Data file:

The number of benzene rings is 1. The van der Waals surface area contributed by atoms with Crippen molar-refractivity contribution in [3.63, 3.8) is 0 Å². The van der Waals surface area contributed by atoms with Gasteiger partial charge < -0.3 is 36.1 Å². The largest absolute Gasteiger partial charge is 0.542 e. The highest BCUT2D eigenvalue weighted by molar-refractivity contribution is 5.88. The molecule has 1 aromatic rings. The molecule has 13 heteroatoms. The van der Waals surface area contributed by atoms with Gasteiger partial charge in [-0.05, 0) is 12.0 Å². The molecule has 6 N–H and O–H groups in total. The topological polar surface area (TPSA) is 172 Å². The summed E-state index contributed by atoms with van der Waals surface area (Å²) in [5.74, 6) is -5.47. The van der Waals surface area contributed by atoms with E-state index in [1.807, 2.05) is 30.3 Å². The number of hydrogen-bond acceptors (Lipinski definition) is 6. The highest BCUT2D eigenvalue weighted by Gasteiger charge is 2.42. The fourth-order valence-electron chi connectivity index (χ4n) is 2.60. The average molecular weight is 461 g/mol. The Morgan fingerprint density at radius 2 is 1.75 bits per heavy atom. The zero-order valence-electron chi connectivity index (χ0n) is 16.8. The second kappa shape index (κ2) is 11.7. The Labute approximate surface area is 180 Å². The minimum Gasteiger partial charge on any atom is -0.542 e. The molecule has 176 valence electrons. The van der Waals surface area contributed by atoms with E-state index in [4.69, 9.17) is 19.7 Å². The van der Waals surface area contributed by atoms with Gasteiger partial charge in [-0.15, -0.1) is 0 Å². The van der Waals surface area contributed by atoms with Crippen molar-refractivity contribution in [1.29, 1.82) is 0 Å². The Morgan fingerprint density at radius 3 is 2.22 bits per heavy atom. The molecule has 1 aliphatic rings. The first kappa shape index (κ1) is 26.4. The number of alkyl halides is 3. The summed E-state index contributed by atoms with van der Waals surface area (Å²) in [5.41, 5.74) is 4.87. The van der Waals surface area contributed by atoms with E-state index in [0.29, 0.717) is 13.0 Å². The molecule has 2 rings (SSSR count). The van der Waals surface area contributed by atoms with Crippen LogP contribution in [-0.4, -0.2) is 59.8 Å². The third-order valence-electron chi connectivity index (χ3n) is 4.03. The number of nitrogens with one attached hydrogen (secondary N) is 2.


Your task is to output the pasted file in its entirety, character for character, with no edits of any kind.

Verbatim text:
The number of benzene rings is 1. The van der Waals surface area contributed by atoms with Crippen molar-refractivity contribution in [3.63, 3.8) is 0 Å². The van der Waals surface area contributed by atoms with Gasteiger partial charge < -0.3 is 36.1 Å². The largest absolute Gasteiger partial charge is 0.542 e. The highest BCUT2D eigenvalue weighted by molar-refractivity contribution is 5.88. The molecule has 1 aromatic rings. The molecule has 13 heteroatoms. The van der Waals surface area contributed by atoms with Gasteiger partial charge in [-0.05, 0) is 12.0 Å². The molecule has 6 N–H and O–H groups in total. The topological polar surface area (TPSA) is 172 Å². The summed E-state index contributed by atoms with van der Waals surface area (Å²) in [5.74, 6) is -5.47. The van der Waals surface area contributed by atoms with E-state index in [1.807, 2.05) is 30.3 Å². The number of hydrogen-bond acceptors (Lipinski definition) is 6. The highest BCUT2D eigenvalue weighted by Gasteiger charge is 2.42. The fourth-order valence-electron chi connectivity index (χ4n) is 2.60. The average molecular weight is 461 g/mol. The Morgan fingerprint density at radius 2 is 1.75 bits per heavy atom. The zero-order valence-electron chi connectivity index (χ0n) is 16.8. The second kappa shape index (κ2) is 11.7. The Labute approximate surface area is 180 Å². The minimum Gasteiger partial charge on any atom is -0.542 e. The molecule has 176 valence electrons. The van der Waals surface area contributed by atoms with E-state index in [4.69, 9.17) is 19.7 Å². The van der Waals surface area contributed by atoms with Gasteiger partial charge in [-0.15, -0.1) is 0 Å². The van der Waals surface area contributed by atoms with Crippen molar-refractivity contribution in [1.29, 1.82) is 0 Å². The Morgan fingerprint density at radius 3 is 2.22 bits per heavy atom. The molecule has 1 aliphatic rings. The first kappa shape index (κ1) is 26.4. The number of alkyl halides is 3. The summed E-state index contributed by atoms with van der Waals surface area (Å²) in [5.41, 5.74) is 4.87. The van der Waals surface area contributed by atoms with E-state index in [0.29, 0.717) is 13.0 Å². The molecule has 2 rings (SSSR count). The van der Waals surface area contributed by atoms with Crippen LogP contribution in [-0.4, -0.2) is 59.8 Å². The third-order valence-electron chi connectivity index (χ3n) is 4.03. The number of nitrogens with one attached hydrogen (secondary N) is 2.